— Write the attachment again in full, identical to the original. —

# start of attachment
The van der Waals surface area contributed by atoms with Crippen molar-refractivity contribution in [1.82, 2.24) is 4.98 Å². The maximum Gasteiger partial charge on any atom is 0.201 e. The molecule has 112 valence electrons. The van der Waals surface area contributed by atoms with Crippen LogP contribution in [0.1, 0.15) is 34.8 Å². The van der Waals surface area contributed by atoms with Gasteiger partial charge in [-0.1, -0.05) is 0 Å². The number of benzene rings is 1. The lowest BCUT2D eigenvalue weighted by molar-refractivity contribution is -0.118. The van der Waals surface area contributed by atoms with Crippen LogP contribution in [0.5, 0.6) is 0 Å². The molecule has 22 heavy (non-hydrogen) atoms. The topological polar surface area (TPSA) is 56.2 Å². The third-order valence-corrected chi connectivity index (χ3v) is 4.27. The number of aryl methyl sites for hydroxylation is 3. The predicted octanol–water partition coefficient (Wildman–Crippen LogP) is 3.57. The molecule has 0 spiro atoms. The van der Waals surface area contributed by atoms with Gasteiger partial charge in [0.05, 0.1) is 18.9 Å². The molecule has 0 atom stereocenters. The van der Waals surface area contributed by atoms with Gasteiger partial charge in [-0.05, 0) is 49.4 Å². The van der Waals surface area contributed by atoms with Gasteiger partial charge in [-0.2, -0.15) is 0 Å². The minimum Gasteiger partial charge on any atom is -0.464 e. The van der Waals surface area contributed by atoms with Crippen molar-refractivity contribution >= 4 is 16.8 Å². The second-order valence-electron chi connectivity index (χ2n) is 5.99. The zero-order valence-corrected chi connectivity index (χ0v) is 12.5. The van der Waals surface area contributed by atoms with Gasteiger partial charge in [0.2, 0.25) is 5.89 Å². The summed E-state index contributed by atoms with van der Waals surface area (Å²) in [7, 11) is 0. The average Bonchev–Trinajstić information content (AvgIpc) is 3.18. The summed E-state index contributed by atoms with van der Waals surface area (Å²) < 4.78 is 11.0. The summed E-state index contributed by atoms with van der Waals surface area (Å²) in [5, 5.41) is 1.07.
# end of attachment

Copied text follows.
The van der Waals surface area contributed by atoms with Crippen molar-refractivity contribution in [1.82, 2.24) is 4.98 Å². The maximum Gasteiger partial charge on any atom is 0.201 e. The molecule has 112 valence electrons. The van der Waals surface area contributed by atoms with Crippen LogP contribution in [0.1, 0.15) is 34.8 Å². The van der Waals surface area contributed by atoms with Gasteiger partial charge in [-0.1, -0.05) is 0 Å². The number of benzene rings is 1. The lowest BCUT2D eigenvalue weighted by molar-refractivity contribution is -0.118. The van der Waals surface area contributed by atoms with Crippen LogP contribution in [0.5, 0.6) is 0 Å². The molecule has 22 heavy (non-hydrogen) atoms. The topological polar surface area (TPSA) is 56.2 Å². The third-order valence-corrected chi connectivity index (χ3v) is 4.27. The number of aryl methyl sites for hydroxylation is 3. The predicted octanol–water partition coefficient (Wildman–Crippen LogP) is 3.57. The molecule has 0 spiro atoms. The van der Waals surface area contributed by atoms with Gasteiger partial charge in [0.05, 0.1) is 18.9 Å². The molecule has 0 atom stereocenters. The van der Waals surface area contributed by atoms with Gasteiger partial charge in [-0.05, 0) is 49.4 Å². The van der Waals surface area contributed by atoms with Gasteiger partial charge in [-0.2, -0.15) is 0 Å². The minimum Gasteiger partial charge on any atom is -0.464 e. The van der Waals surface area contributed by atoms with Crippen molar-refractivity contribution >= 4 is 16.8 Å². The second-order valence-electron chi connectivity index (χ2n) is 5.99. The zero-order valence-corrected chi connectivity index (χ0v) is 12.5. The van der Waals surface area contributed by atoms with Gasteiger partial charge in [0.2, 0.25) is 5.89 Å². The summed E-state index contributed by atoms with van der Waals surface area (Å²) in [7, 11) is 0. The average Bonchev–Trinajstić information content (AvgIpc) is 3.18. The summed E-state index contributed by atoms with van der Waals surface area (Å²) < 4.78 is 11.0. The summed E-state index contributed by atoms with van der Waals surface area (Å²) in [5, 5.41) is 1.07.